As a matter of fact, I suspect that the team did feel some caution, since the news release announced that "100% of all YouTube videos should work" -- apparently not noticing the contradiction between "100%" and "should."
But the continual gaps between promises and implementation are disappointing to those of us who want to see the project succeed. Worst, they undermine the credibility of the project. Possibly, when Gnash finishes reverse-engineering Flash 10 -- the current standard -- free software users will simply sigh with relief and start to use it. But it seems just as likely that, having been let down so often in the past, at least some users will react skeptically and continue to use the Adobe Flashplayer, which while non-free, is at least relatively consistent in its behavior.
In other words, by falling short of its promises, the Gnash project risks working against its own goals. Too many people now use proprietary software on their free desktop in the name of convenience, and somehow I doubt that Gnash wants to give them another reason not to keep people away from free software. Yet that seems a distinct possibility, if the gap between promises and implementation remains unresolved.
Possibly, all that is needed is a little more testing before releases. But, better yet, why can't those who support the development of the free desktop -- especially organizations like the Linux Foundation and the Free Software Foundation make a point of seeing that this key project is well-enough funded that it can reach its goal as soon as possible? That way, the community of users would not be disappointed again, and the common cause would benefit immensely.
remove YouTube cookiesremove YouTube cookies, then Gnash should play 100% YouTube videos
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What do you think? Have you ever gone to the web?what do you think of it?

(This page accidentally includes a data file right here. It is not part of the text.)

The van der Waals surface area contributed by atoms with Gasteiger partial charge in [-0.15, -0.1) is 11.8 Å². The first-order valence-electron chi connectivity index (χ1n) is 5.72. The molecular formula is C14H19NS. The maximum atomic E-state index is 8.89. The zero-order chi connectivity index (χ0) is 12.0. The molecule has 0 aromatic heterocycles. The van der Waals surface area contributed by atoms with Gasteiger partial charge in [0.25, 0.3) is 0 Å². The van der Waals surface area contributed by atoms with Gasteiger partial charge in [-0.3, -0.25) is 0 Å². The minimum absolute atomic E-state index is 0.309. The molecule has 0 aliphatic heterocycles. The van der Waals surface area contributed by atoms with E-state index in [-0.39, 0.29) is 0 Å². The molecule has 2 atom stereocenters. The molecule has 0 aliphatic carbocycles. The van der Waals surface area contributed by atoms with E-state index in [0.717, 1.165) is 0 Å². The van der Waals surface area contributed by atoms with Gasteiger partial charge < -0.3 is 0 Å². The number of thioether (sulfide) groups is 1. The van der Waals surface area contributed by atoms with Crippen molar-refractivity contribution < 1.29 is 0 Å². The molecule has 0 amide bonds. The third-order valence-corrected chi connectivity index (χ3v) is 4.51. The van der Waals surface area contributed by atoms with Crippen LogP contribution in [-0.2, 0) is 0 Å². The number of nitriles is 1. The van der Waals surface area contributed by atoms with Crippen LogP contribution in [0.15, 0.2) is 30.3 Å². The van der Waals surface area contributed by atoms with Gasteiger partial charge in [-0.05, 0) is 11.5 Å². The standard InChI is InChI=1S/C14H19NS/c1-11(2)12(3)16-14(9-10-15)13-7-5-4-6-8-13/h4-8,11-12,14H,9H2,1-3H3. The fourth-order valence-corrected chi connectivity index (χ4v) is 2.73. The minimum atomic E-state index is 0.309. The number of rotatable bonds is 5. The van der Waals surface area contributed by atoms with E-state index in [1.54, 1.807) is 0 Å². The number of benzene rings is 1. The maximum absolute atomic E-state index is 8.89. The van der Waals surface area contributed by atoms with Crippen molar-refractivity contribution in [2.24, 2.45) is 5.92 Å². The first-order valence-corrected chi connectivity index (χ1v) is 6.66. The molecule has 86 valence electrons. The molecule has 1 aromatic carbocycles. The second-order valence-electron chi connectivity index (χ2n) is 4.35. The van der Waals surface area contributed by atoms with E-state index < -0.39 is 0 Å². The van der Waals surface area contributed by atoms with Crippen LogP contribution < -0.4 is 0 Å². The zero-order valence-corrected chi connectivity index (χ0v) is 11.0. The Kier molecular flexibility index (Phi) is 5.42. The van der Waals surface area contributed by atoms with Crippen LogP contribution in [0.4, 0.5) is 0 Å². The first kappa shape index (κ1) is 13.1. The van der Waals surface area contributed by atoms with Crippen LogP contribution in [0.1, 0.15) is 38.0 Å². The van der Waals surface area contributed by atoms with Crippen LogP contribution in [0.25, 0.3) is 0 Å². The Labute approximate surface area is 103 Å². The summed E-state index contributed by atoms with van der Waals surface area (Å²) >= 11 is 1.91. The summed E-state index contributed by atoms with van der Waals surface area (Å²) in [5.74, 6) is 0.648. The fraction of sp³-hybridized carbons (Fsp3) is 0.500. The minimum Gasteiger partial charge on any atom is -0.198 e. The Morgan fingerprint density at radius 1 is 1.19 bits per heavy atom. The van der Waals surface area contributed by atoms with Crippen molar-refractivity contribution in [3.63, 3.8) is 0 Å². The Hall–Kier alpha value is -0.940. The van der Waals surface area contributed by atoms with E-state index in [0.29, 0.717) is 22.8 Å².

Flash in ChromeThere is no bundled flash in Chrome for x64 Linux.
GNU Gnash works in Arch LinuxI'm using Arch Linux and GNU Gnash 0.8.8 plays YouTube videos in Firefox without problems (although it eats more CPU cycles than the proprietary flash). Perhaps Bruce Byfield should gnash his teeth at Debian packagers rather than at Gnash developers?
GNASHAlthough lots of promising stuff is being done finally by GNASH and Lightspark, both are not yet ready for prime time, many sites don't work, flash in you tube zonks up CPU at 70% and this is supposed to be Open GL so obviously hardware acceleration isn't working as promised. Also neither work with Opera which is my primary browser but I am still hopeful that by end of this year, we would have a viable open source solution for Adobe flash.
about the gnash plugin for chromeAre you shure you were using gnash on chrome because the plugin should be the same for firefox, chrome, opera, konqueror, epiphany and all netscape based browsers, and if it fails on, say, firefox it should fail on chrome too. Also I hope you are aware that chrome (not chromium though) has adobe's flashplayer built-in.
HP's annual Cyber Risk report offers a bleak look at the state of IT.
But what do the big numbers really mean?
.NET Core execution engine is the basis for cross-platform .NET implementations.
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Adobe scrambles to release patches for vulnerable Flash Player.
Four-inch-long computer on a stick lets you boot a full Linux system from any HDMI display device.
New statute would require companies to report break-ins to consumers.
Weird data transfer technique avoids all standard security measures.
FIDO alliance declares the beginning of the end for old-style login authentication.